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Think Before You Hit Send: Directors, Managers and Emails

Think Before You Hit Send: Directors, Managers and Emails

Not a day goes by that I do not receive an email communication from a director or a manager which requires a response and which has multiple addressees attached. Who all these people are is usually anybody’s guess.

In the business world, we often preach the benefits of “closed end” communications-you send email only to those who need to be included on that particular topic. Knowing to whom you are communicating helps avoid a lot of problems down the road. The same holds true for association communications and yet far too many directors and even some managers will include people on an email query whom they would not want included in a response.

Most association directors and managers do the lion’s share of their work via email. That is just a fact of life these days and certainly is a topic for another blog as to whether or not these electronic communications are unfairly squeezing out the communication that needs to take place in front of the membership.

Directors and managers need to be aware of the following when sending and receiving email communications:

  • Emails sent from or received by an email address set up for association-related communications become part of the official records and subject to inspection by the membership unless the content is otherwise privileged.
  • When adding multiple people into an email communication, there should be an identification of those people and the reason they are included on the email. For example, if you are asking your attorney for an opinion on a parking matter, you may want to advise your attorney that you’ve included Bob and Mary, your fellow board members, Joe the manager and Mrs. Smith who has requested the accommodation to move to another spot.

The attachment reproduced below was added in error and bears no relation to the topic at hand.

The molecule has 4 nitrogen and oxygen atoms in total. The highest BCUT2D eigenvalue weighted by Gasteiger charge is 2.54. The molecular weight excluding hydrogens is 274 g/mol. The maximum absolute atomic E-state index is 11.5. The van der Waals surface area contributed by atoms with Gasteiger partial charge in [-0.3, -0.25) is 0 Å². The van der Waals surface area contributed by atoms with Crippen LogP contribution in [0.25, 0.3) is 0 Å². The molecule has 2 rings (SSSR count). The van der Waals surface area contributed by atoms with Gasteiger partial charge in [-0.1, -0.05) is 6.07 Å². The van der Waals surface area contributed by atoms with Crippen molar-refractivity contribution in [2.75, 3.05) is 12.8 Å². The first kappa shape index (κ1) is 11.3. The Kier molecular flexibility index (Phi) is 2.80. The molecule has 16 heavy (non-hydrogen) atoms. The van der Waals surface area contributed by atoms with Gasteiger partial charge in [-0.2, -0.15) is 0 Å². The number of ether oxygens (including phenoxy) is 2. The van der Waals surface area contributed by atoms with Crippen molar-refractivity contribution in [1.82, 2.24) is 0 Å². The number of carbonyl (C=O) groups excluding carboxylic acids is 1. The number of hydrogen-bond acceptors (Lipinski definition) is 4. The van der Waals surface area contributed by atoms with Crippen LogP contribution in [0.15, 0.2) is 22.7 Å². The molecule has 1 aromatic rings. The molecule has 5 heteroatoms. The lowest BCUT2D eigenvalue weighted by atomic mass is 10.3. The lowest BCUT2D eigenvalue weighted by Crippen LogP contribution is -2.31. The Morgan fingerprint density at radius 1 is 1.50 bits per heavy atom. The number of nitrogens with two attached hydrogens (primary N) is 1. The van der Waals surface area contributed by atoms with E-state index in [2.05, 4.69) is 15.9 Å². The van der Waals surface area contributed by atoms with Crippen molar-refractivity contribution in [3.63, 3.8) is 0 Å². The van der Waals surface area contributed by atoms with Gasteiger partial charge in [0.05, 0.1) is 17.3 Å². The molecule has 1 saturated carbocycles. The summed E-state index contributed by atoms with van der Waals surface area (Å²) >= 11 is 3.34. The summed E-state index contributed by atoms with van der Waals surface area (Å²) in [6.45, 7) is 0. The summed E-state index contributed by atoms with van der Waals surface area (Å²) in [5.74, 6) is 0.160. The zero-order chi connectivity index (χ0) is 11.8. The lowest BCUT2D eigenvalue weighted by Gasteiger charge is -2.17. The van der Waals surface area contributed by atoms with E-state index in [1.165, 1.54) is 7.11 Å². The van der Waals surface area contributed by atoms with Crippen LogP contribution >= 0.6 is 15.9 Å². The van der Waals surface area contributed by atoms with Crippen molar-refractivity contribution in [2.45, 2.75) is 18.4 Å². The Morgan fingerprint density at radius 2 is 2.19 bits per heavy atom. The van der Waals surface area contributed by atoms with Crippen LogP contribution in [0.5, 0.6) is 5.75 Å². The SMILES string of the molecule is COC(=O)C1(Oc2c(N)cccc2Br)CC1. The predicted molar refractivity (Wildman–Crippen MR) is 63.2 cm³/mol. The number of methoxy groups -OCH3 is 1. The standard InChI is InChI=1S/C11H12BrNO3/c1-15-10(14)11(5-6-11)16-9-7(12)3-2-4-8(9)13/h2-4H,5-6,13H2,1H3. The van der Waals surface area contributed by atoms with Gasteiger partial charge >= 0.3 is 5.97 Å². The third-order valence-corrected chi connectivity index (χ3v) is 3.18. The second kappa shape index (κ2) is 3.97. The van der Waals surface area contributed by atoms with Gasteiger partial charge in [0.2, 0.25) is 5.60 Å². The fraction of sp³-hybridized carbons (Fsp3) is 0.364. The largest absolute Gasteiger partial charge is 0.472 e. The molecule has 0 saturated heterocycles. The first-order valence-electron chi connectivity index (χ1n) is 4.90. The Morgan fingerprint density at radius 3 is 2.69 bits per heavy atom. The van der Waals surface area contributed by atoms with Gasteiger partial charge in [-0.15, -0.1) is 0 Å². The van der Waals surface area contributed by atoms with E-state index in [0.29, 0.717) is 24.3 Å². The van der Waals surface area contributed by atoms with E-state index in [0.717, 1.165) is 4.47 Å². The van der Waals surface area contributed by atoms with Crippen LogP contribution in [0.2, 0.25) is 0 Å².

• Remember if you include a non-board member like Mrs. Smith on your email communication, you have jeopardized your attorney-client privilege.
  • Auto complete can be a very dangerous thing, particularly if you are sending email communications on sensitive topics. You may think you have sent your email to Joe Warren when in fact you have sent it to John Walsh. Again, auto complete can result in the destruction of attorney-client privilege as well as just being a source of embarrassment should a communication wind up in the wrong inbox.
  • Ask yourself why you are adding ten people on an email communication. Will doing so help achieve your board’s objective or is it being done to either grandstand or as a “cover your tracks” tactic?
  • Know that most people who receive an email with many listed recipients will automatically hit “Reply All” to that message. If having the reply go to everyone was not your intention, then you need to either state in the email to whom the response should be sent or resist the urge to send open-ended email communications in the first place.
  • Naturally, blind copying people on your email communications usually results in hurt feelings or worse.

So what do I do now when I receive emails with recipients listed with whom I am not familiar? I ask via return email to all to identify themselves prior to sending a substantive reply.

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